BI’s Article search uses Boolean search capabilities. If you are not familiar with these principles, here are some quick tips.
To search specifically for more than one word, put the search term in quotation marks. For example, “workers compensation”. This will limit your search to that combination of words.
To search for a combination of terms, use quotations and the & symbol. For example, “hurricane” & “loss”.
LONDONGuernsey and the Republic of Ireland (Dublin) are domiciles for the lion's share of captives owned by United Kingdom parents, while other major domiciles have seen their percentages of those companies shrink, a new study reveals.
In its first benchmarking report on U.K. captives, London-based Marsh Ltd. found more than 350 captives owned by U.K. companies. It surveyed 94 of those captives and supplemented the report, "Fit for purpose? Benchmarking the continuing contribution of captives," with information from A.M. Best Co. and the London Stock Exchange.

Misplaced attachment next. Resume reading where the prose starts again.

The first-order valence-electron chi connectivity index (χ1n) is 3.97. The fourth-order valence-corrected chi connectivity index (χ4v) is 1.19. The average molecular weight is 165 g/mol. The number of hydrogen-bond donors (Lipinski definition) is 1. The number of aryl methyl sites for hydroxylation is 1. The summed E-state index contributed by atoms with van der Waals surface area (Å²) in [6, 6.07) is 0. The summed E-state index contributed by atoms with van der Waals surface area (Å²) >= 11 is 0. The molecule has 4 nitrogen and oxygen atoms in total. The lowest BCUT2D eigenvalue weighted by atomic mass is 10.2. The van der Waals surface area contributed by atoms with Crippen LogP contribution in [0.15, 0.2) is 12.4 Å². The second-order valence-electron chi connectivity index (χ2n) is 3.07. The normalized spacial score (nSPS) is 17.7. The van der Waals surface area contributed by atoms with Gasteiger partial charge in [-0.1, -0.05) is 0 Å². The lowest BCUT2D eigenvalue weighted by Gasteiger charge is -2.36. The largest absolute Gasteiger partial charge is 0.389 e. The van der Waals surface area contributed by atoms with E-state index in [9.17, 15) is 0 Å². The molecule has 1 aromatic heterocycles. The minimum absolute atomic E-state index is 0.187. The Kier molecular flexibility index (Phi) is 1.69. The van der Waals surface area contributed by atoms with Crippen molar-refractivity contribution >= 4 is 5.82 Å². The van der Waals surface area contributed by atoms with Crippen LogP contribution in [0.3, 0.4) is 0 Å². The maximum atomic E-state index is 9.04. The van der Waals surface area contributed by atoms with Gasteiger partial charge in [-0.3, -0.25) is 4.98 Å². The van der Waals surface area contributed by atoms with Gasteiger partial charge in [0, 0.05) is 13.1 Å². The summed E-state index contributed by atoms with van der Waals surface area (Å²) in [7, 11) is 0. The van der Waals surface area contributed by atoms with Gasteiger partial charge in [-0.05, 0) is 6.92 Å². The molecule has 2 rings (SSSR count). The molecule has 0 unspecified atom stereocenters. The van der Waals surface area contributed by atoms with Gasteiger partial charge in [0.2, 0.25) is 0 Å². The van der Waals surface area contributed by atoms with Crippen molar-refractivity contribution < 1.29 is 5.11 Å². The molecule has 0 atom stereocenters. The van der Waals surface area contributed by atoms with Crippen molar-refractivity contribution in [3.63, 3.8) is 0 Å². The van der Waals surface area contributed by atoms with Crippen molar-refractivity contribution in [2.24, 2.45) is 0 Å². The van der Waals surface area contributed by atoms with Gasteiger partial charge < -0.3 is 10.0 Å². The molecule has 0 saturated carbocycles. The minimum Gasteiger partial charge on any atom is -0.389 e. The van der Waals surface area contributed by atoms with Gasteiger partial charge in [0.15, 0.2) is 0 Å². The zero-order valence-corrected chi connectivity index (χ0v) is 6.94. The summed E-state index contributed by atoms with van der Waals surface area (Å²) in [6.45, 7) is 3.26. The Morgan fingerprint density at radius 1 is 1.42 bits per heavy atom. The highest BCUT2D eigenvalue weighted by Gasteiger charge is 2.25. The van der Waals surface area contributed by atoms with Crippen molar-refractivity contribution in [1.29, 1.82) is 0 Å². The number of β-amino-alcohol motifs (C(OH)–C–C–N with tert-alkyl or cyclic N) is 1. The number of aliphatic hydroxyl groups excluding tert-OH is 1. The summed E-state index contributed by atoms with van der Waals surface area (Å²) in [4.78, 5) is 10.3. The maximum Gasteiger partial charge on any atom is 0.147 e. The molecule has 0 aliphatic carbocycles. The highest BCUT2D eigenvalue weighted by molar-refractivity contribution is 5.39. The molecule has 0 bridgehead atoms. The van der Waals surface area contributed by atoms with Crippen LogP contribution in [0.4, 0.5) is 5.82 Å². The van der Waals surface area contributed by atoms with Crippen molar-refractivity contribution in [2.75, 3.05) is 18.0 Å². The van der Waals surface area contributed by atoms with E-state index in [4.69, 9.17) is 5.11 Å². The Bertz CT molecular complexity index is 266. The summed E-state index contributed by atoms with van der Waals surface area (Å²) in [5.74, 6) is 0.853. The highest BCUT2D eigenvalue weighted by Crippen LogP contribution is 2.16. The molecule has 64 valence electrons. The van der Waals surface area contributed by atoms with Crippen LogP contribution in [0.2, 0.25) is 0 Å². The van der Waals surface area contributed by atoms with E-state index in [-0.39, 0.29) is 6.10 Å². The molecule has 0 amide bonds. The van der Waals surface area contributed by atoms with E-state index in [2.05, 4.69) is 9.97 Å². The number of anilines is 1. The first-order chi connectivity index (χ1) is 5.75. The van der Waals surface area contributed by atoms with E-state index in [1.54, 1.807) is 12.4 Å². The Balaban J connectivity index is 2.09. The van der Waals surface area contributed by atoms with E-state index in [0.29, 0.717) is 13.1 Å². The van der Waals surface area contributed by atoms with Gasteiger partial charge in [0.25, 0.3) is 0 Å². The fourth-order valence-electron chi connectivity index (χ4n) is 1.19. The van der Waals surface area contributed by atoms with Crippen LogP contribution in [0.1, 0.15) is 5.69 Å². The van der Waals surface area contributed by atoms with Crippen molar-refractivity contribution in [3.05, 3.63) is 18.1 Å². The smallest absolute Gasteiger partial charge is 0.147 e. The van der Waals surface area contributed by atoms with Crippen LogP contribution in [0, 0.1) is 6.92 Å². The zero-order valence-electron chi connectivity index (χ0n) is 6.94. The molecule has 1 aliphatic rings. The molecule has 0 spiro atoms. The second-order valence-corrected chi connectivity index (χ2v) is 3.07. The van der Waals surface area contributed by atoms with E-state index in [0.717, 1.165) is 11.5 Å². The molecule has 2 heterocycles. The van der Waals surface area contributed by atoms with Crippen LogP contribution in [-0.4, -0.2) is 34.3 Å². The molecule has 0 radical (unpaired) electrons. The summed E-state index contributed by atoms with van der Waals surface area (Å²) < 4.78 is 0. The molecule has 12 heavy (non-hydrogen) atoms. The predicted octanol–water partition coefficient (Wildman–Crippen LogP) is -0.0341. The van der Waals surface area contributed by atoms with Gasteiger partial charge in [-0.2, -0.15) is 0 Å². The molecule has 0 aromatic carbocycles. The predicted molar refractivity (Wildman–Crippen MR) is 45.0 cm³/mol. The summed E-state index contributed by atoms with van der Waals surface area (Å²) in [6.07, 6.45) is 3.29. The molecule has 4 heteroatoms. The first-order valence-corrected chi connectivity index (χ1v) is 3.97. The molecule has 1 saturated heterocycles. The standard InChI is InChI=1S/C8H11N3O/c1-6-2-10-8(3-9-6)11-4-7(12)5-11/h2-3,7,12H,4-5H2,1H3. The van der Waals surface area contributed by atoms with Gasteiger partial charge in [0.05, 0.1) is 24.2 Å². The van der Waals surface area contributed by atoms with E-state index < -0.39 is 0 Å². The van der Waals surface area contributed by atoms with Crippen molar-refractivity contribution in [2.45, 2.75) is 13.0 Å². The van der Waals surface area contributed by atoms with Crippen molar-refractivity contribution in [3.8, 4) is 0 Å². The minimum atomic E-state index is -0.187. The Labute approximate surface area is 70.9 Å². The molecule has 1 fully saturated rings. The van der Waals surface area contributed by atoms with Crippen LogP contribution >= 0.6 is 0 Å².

The report shows that from 1995 until near the end of 2006, Guernsey's share of U.K.-owned captives grew from 42% to 50%. Dublin's percentage of those insurers increased fourfold to 8%.
Meanwhile, the Isle of Man saw its percentage of U.K. captives fall to 21% from 31% over the period. Bermuda's share fell to 15% from 19% and Cayman's percentage was halved to 1%.
The growth of protected cell companies in Guernsey appears to be one of the reasons for that domicile's growth in U.K. captives "at the expense of Isle of Man," the report noted. "Bermuda's attraction has remained for its existing 'client' base, although new captive owners have opted not to establish there primarily because the same captive benefits are available much closer to home," according to the report.
The report pointed out that financial institutions are the largest group of U.K. captive owners, with a large number service suppliers, manufacturers and energy companies also owning the insurers.
The report is available at www.marsh.co.uk.